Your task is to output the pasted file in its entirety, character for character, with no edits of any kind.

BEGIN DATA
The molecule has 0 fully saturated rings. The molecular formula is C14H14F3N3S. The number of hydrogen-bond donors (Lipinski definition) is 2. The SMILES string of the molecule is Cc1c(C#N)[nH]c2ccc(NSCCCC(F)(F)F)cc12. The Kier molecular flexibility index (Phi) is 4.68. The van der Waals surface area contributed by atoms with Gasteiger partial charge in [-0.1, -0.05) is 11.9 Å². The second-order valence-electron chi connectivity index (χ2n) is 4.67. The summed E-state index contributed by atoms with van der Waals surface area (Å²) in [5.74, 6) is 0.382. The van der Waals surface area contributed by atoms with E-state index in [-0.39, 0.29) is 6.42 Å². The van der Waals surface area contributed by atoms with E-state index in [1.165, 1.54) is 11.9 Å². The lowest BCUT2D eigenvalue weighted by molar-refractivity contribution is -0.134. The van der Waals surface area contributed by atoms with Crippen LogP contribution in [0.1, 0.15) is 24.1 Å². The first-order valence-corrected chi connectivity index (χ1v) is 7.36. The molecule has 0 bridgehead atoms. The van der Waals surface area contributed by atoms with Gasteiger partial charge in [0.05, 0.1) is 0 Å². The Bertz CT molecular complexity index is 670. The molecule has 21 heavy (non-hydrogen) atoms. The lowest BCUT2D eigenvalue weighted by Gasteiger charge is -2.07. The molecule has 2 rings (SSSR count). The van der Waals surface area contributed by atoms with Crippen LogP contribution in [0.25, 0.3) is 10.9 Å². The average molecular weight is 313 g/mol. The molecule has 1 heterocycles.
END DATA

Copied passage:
The molecule has 0 fully saturated rings. The molecular formula is C14H14F3N3S. The number of hydrogen-bond donors (Lipinski definition) is 2. The SMILES string of the molecule is Cc1c(C#N)[nH]c2ccc(NSCCCC(F)(F)F)cc12. The Kier molecular flexibility index (Phi) is 4.68. The van der Waals surface area contributed by atoms with Gasteiger partial charge in [-0.1, -0.05) is 11.9 Å². The second-order valence-electron chi connectivity index (χ2n) is 4.67. The summed E-state index contributed by atoms with van der Waals surface area (Å²) in [5.74, 6) is 0.382. The van der Waals surface area contributed by atoms with E-state index in [-0.39, 0.29) is 6.42 Å². The van der Waals surface area contributed by atoms with E-state index in [1.165, 1.54) is 11.9 Å². The lowest BCUT2D eigenvalue weighted by molar-refractivity contribution is -0.134. The van der Waals surface area contributed by atoms with Crippen LogP contribution in [0.1, 0.15) is 24.1 Å². The first-order valence-corrected chi connectivity index (χ1v) is 7.36. The molecule has 0 bridgehead atoms. The van der Waals surface area contributed by atoms with Gasteiger partial charge in [0.05, 0.1) is 0 Å². The Bertz CT molecular complexity index is 670. The molecule has 21 heavy (non-hydrogen) atoms. The lowest BCUT2D eigenvalue weighted by Gasteiger charge is -2.07. The molecule has 2 rings (SSSR count). The van der Waals surface area contributed by atoms with Crippen LogP contribution in [0.25, 0.3) is 10.9 Å². The average molecular weight is 313 g/mol. The molecule has 1 heterocycles.